Church of St Thomas of Canterbury and English Martyrs

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Summary[edit | edit source]

A Roman Catholic church situated on Magdalen Road. Construction started on 30 March 1888, although the foundation stone was laid on 21 July of that year. Builder Edmund Boniface executed Charles Alban Buckler's design, and the new Church of St Thomas of Canterbury and English Martyrs opened to the public on 6 July 1889. Between 1908 and 1911, Nathaniel Westlake (1833-1921) painted the interior with a range of vivid murals depicting scenes from the Bible. Much of this was stencilled, but the work is unusually extensive and it is unusual for such designs to have survived in churches.[1] This work blocked one of the original trefoil windows above the chancel arch.

History of Roman Catholicism[edit | edit source]

A Roman Catholic community in St Leonard's began in 1834 with the purchase of land by a Catholic priest, John Jones, using a legacy from Barbara, Lady Stanley of Puddington. In 1848 a recently founded teaching order of nuns, the Society of the Holy Child Jesus under Mother Connelly, was installed and a church begun.

Earlier Church[edit | edit source]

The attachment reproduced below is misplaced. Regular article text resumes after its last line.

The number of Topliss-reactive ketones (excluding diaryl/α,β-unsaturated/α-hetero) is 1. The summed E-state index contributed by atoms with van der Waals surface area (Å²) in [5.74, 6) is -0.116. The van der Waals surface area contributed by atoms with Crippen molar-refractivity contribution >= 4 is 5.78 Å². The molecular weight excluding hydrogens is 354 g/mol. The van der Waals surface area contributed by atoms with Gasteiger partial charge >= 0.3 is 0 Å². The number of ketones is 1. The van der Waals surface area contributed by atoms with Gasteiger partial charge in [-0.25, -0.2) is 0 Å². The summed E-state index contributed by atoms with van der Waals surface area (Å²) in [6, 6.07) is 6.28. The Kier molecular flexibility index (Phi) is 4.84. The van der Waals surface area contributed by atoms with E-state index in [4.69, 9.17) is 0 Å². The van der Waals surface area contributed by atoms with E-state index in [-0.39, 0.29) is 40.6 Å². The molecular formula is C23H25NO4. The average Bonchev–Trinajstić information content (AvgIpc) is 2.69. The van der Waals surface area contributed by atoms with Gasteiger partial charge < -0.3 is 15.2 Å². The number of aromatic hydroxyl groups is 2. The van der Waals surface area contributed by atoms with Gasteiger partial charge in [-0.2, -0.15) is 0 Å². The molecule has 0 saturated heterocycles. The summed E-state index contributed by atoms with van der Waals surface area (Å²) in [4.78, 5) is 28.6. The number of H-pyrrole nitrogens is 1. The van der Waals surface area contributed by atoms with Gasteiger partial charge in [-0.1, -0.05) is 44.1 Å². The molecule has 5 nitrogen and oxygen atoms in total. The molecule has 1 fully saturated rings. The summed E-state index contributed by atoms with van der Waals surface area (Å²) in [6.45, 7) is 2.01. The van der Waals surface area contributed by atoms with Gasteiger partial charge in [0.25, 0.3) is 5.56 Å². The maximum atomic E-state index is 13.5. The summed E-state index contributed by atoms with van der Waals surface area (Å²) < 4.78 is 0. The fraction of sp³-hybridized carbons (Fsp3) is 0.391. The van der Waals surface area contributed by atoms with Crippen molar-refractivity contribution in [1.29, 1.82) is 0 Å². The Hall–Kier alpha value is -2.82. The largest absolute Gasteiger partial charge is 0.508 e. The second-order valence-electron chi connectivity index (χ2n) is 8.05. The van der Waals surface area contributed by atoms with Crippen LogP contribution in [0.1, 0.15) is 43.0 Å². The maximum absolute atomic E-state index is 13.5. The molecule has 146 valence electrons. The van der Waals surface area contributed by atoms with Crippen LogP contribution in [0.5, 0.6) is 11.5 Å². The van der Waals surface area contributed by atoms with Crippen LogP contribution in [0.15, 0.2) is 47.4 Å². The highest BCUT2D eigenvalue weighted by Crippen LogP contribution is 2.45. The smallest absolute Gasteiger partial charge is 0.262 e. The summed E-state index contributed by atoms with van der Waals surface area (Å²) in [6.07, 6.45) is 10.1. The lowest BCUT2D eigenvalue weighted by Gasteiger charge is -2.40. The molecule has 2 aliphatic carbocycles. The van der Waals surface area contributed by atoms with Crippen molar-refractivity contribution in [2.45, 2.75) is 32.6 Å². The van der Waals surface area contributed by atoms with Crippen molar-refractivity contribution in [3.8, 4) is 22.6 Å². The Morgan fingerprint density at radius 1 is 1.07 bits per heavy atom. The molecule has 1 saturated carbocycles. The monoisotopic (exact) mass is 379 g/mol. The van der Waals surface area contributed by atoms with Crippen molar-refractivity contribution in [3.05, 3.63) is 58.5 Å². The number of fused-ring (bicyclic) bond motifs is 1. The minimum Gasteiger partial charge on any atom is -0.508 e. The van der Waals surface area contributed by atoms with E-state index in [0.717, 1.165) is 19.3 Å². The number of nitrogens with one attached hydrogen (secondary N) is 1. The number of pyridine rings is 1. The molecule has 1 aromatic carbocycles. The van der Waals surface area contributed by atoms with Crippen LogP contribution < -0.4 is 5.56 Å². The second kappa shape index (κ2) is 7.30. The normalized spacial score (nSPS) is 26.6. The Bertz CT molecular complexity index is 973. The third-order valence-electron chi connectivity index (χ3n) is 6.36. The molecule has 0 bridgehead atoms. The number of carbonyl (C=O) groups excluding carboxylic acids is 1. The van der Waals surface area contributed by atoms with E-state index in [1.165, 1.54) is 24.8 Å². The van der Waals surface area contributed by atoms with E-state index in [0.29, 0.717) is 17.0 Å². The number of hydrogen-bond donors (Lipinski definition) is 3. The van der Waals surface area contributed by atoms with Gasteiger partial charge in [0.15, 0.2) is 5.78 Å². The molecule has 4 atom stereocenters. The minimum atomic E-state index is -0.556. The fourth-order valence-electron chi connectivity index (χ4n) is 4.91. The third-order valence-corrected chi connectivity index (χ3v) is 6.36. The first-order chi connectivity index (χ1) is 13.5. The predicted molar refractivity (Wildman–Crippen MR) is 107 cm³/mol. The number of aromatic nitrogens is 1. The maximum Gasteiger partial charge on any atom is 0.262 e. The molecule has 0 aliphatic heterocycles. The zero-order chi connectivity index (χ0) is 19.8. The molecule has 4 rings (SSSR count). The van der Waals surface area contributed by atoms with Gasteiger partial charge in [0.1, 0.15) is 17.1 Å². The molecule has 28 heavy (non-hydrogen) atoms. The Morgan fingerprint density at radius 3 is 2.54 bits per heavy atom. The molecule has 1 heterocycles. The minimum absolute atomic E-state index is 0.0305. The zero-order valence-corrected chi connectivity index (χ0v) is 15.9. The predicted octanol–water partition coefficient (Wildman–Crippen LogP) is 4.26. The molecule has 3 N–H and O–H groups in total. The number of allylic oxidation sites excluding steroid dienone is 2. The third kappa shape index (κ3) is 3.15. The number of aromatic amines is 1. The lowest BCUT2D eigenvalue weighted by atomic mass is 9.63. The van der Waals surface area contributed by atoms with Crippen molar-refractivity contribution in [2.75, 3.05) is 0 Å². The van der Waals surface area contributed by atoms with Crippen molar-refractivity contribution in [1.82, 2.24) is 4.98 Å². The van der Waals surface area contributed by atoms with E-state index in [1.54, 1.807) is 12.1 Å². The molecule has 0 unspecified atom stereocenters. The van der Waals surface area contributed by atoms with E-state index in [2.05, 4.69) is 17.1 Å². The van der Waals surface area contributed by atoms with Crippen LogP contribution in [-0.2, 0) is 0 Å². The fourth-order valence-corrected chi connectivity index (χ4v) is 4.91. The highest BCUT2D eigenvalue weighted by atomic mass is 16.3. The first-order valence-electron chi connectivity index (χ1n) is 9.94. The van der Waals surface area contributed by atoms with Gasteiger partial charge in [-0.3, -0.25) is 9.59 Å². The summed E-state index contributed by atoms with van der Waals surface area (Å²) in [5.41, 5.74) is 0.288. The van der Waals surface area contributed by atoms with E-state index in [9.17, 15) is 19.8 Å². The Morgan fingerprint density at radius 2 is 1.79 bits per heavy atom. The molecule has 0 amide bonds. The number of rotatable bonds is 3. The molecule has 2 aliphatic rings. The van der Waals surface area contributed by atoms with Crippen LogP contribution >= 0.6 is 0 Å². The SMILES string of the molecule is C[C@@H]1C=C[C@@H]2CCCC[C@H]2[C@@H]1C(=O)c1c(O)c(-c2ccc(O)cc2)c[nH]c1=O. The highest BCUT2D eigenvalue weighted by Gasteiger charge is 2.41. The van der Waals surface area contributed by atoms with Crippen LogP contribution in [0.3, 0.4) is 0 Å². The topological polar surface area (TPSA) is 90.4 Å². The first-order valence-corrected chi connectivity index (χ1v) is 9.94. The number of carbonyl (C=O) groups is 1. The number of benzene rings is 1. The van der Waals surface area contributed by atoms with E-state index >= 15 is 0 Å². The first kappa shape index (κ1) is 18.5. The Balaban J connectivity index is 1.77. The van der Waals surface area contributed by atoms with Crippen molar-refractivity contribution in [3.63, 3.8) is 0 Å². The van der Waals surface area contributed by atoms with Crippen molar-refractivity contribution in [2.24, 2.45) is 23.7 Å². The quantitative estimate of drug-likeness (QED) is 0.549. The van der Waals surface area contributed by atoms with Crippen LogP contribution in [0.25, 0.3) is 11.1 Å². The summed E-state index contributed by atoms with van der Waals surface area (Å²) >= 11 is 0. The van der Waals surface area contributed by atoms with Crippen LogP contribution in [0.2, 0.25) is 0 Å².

A dispute between the convent and parish over ownership of the church led to the parish moving to a site further up Magdalen Road. The foundation stone of the first church of St Thomas of Canterbury was laid on 21 August 1865 and opened on 24 May 1866, designed by Charles Alban Buckler. Unfortunately this building was destroyed by fire on 3rd January 1887 with only the charred walls remaining.

Deterioration[edit | edit source]

Weather damage during 1940 necessitated repairs in the 1950s; this being carried out by the local firm Pettit Bros., but by 1981 the murals' condition was so poor that whitewashing over them appeared to be the only course of action. Enough money was raised for a full restoration to take place; artist Charles Camm being commissioned to carry this out, including the stencilling work.[1] Unusually the chancel faces west as opposed to the normal east-facing layouts found in churches.

Grade II Listed (Historic England listing 1391831)